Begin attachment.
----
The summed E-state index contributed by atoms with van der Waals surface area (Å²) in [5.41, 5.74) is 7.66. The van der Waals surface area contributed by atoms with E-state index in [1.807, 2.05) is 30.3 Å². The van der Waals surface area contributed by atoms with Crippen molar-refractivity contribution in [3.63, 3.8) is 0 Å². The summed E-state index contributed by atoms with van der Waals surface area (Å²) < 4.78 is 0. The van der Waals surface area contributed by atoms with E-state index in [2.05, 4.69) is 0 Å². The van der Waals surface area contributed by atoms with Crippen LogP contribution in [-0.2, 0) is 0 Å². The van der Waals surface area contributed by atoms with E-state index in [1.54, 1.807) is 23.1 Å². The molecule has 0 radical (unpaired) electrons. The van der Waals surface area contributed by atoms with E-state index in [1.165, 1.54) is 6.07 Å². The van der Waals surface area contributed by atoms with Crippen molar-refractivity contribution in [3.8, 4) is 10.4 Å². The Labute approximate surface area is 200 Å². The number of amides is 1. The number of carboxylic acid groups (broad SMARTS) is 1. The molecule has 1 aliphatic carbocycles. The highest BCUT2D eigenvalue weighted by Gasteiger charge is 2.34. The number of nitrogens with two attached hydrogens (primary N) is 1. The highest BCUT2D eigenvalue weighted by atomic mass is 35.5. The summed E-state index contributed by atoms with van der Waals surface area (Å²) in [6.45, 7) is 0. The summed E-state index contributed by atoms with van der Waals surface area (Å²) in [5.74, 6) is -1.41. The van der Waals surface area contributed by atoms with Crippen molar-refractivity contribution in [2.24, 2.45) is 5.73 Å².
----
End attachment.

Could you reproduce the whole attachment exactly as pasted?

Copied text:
The summed E-state index contributed by atoms with van der Waals surface area (Å²) in [5.41, 5.74) is 7.66. The van der Waals surface area contributed by atoms with E-state index in [1.807, 2.05) is 30.3 Å². The van der Waals surface area contributed by atoms with Crippen molar-refractivity contribution in [3.63, 3.8) is 0 Å². The summed E-state index contributed by atoms with van der Waals surface area (Å²) < 4.78 is 0. The van der Waals surface area contributed by atoms with E-state index in [2.05, 4.69) is 0 Å². The van der Waals surface area contributed by atoms with Crippen LogP contribution in [-0.2, 0) is 0 Å². The van der Waals surface area contributed by atoms with E-state index in [1.54, 1.807) is 23.1 Å². The molecule has 0 radical (unpaired) electrons. The van der Waals surface area contributed by atoms with E-state index in [1.165, 1.54) is 6.07 Å². The van der Waals surface area contributed by atoms with Crippen molar-refractivity contribution in [3.8, 4) is 10.4 Å². The Labute approximate surface area is 200 Å². The number of amides is 1. The number of carboxylic acid groups (broad SMARTS) is 1. The molecule has 1 aliphatic carbocycles. The highest BCUT2D eigenvalue weighted by Gasteiger charge is 2.34. The number of nitrogens with two attached hydrogens (primary N) is 1. The highest BCUT2D eigenvalue weighted by atomic mass is 35.5. The summed E-state index contributed by atoms with van der Waals surface area (Å²) in [6.45, 7) is 0. The summed E-state index contributed by atoms with van der Waals surface area (Å²) in [5.74, 6) is -1.41. The van der Waals surface area contributed by atoms with Crippen molar-refractivity contribution in [2.24, 2.45) is 5.73 Å².